The Temporomandibular Joint (TMJ) holds the jaw bone to the skull and when muscular spasms cause the joint to become inflamed, the effect is extremely painful. These disorders are often misunderstood and the problem can be either chronic or acute. Patients may be able to find relief from an unusual source - Botox.
The botulinum toxin, from which Botox is made, is a paralytic that blocks nerve signals and effectively freezes the muscles so that they no longer are active and therefore can't move - or spasm. When Botox is used cosmetically, the treated facial muscles are no longer able to tighten and cause wrinkles. In TMJ treatment however, Botox doesn't fully freeze the muscle, rather it only weakens it. The patient is still able to speak and chew their food, but the muscle isn't constantly flexed as it was prior to treatment.
Dr. Alexander Rivkin, a cosmetic surgeon who offers Botox in Los Angeles was recently featured on The Doctors treating a patient who suffers from TMJ because she grinds her teeth at night. After trying several traditional treatments for TMJ such as having her wisdom teeth removed, bite guards and even chiropractics with no success, she decided to try Botox. This is her second treatment with Dr. Rivkin and she raves about the results. There is even a cosmetic difference due to the relaxing of the jaw muscle. When the muscle is flexed, it creates a more "masculine" appearance. When it relaxes, the face takes on the more natural and feminine oval shape.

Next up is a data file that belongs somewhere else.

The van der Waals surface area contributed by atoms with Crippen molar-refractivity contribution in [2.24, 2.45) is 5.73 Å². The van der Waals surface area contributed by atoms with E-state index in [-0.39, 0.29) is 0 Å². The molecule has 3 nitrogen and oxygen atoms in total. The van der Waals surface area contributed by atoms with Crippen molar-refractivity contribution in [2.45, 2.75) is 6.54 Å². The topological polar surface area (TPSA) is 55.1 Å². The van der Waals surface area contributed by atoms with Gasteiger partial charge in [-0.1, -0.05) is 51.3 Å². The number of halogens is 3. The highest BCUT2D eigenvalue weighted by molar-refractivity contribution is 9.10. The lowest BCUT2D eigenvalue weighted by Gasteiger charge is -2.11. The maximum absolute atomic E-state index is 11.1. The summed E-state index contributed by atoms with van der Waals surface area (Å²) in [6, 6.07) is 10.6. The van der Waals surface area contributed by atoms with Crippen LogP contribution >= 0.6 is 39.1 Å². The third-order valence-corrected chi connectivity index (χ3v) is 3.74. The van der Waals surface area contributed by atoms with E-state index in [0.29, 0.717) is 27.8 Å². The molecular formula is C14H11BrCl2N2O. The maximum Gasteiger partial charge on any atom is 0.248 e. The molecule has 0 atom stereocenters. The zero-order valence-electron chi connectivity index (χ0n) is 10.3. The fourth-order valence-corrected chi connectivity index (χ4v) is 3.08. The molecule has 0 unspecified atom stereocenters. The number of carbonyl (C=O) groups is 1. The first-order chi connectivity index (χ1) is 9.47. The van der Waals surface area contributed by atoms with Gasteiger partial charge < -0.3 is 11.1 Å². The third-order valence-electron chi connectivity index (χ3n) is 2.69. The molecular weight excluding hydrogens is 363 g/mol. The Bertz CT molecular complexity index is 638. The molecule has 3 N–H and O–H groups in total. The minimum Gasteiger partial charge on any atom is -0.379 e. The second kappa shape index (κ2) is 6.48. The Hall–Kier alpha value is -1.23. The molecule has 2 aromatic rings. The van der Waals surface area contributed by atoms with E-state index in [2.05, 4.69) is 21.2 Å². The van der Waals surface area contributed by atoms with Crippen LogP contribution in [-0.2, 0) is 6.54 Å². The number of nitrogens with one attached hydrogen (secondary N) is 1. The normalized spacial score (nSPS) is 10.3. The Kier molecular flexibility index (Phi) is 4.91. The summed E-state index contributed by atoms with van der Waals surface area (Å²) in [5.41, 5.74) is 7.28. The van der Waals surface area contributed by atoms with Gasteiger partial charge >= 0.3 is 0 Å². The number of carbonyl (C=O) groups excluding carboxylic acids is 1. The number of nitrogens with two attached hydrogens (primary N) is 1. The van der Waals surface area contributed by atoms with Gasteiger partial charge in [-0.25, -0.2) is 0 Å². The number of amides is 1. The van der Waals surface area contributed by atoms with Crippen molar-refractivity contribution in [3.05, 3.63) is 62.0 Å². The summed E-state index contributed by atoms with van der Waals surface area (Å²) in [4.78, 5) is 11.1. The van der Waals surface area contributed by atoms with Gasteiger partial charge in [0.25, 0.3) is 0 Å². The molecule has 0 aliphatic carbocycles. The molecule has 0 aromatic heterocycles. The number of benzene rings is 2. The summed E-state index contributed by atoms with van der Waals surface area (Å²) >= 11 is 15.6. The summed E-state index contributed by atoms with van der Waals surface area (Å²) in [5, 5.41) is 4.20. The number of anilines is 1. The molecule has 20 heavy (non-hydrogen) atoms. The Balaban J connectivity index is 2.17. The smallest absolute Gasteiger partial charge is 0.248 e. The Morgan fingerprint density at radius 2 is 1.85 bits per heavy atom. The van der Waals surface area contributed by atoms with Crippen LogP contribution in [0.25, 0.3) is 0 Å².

Just like Botox for cosmetic use, the treatment wears off after about 3 months. For some patients, one treatment may suffice as it breaks the cycle of teeth grinding and therefore stops the root cause of the TMJ. It should be noted that this is not an FDA approved use for Botox and you should seek out a physician familiar with using Botox for this purpose.